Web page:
- The Heads of State Council (HSC) is the supreme decision-making body in the SCO. It meets once a year and adopts decisions and guidelines on all important matters of the organisation. The SCO Heads of Government Council (HGC) meets once a year to discuss the organisation’s multilateral cooperation strategy and priority areas, to resolve current important economic and other cooperation issues, and also to approve the organisation’s annual budget. The SCO’s official languages are Russian and Chinese.
- The organisation has two permanent bodies — the SCO Secretariat based in Beijing and the Executive Committee of the Regional Anti-Terrorist Structure (RATS) based in Tashkent. The SCO Secretary-General and the Director of the Executive Committee of the SCO RATS are appointed by the Council of Heads of State for a term of three years. Rashid Alimov (Tajikistan) and Yevgeny Sysoyev (Russia) have held these positions, respectively, since 1 January 2016.
- Strengthening mutual trust and neighbourliness among the member states
- Promoting their effective cooperation in politics, trade, the economy, research, technology and culture, as well as in education, energy, transport, tourism, environmental protection, and other areas;
- Making joint efforts to maintain and ensure peace, security and stability in the region
- Moving towards the establishment of a democratic, fair and rational new international political and economic order.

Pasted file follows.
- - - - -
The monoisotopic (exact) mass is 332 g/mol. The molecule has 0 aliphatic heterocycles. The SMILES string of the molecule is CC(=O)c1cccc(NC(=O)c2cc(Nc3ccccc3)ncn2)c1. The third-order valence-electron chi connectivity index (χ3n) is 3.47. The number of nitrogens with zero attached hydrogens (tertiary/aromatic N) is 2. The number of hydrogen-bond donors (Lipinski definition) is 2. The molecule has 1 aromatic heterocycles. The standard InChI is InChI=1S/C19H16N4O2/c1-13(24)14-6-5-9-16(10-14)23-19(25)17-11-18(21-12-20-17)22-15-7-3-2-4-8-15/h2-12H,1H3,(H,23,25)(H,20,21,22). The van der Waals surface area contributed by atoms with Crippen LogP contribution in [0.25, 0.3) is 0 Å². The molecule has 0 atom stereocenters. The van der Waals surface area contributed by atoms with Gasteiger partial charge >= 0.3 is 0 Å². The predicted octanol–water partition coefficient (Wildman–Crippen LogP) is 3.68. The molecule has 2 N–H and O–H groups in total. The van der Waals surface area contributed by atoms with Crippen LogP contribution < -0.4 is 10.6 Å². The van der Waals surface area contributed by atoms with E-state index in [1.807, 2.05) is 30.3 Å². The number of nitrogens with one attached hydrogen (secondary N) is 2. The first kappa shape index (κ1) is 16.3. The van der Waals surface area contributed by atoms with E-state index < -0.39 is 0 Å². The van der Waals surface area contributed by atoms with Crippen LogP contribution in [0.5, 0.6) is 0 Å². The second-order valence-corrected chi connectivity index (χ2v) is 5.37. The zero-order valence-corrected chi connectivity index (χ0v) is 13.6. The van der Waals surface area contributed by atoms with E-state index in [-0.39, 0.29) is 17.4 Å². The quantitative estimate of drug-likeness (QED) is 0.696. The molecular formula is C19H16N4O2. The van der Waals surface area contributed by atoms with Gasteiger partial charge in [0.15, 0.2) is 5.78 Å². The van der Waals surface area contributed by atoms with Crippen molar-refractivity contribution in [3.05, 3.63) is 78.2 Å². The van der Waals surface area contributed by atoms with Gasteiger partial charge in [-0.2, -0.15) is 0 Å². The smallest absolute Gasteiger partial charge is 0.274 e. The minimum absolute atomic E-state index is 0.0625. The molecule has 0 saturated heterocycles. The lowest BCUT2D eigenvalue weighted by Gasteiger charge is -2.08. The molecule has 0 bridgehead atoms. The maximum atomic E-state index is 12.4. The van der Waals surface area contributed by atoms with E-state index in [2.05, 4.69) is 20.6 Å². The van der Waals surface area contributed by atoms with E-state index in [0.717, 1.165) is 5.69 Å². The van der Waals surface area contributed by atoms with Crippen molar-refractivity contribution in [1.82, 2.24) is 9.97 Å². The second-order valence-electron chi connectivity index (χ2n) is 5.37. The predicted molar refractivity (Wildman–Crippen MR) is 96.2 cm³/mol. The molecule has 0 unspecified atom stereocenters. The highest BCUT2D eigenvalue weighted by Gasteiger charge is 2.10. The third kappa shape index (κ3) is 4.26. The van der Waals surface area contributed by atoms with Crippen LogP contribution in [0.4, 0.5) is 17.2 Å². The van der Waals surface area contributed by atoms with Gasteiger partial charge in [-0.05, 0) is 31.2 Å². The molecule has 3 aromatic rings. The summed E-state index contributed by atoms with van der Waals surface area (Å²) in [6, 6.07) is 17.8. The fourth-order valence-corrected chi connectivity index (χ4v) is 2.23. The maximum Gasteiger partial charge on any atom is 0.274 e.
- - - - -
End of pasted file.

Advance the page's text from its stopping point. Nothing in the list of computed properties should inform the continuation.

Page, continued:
- SCO comprises eight member states, namely the Republic of India, the Republic of Kazakhstan, the People’s Republic of China, the Kyrgyz Republic, the Islamic Republic of Pakistan, the Russian Federation, the Republic of Tajikistan, and the Republic of Uzbekistan
- SCO counts four observer states, namely the Islamic Republic of Afghanistan, the Republic of Belarus, the Islamic Republic of Iran and the Republic of Mongolia
- • the SCO has six dialogue partners, namely the Republic of Azerbaijan, the Republic of Armenia, the Kingdom of Cambodia, the Federal Democratic Republic of Nepal, the Republic of Turkey, and the Democratic Socialist Republic of Sri Lanka.
3 . Recommendations of an expert committee on the Voter Verifiable Paper Audit Trail (VVPAT)
Context : Indian Statistical Institute(ISI) today presented its Report on the sample size of Voter Verifiable Paper Audit Trail (VVPAT) slip counting
- ISI is one of the most prominent and reputed national institution devoted to research, teaching and application of statistics and sampling methodology in the country.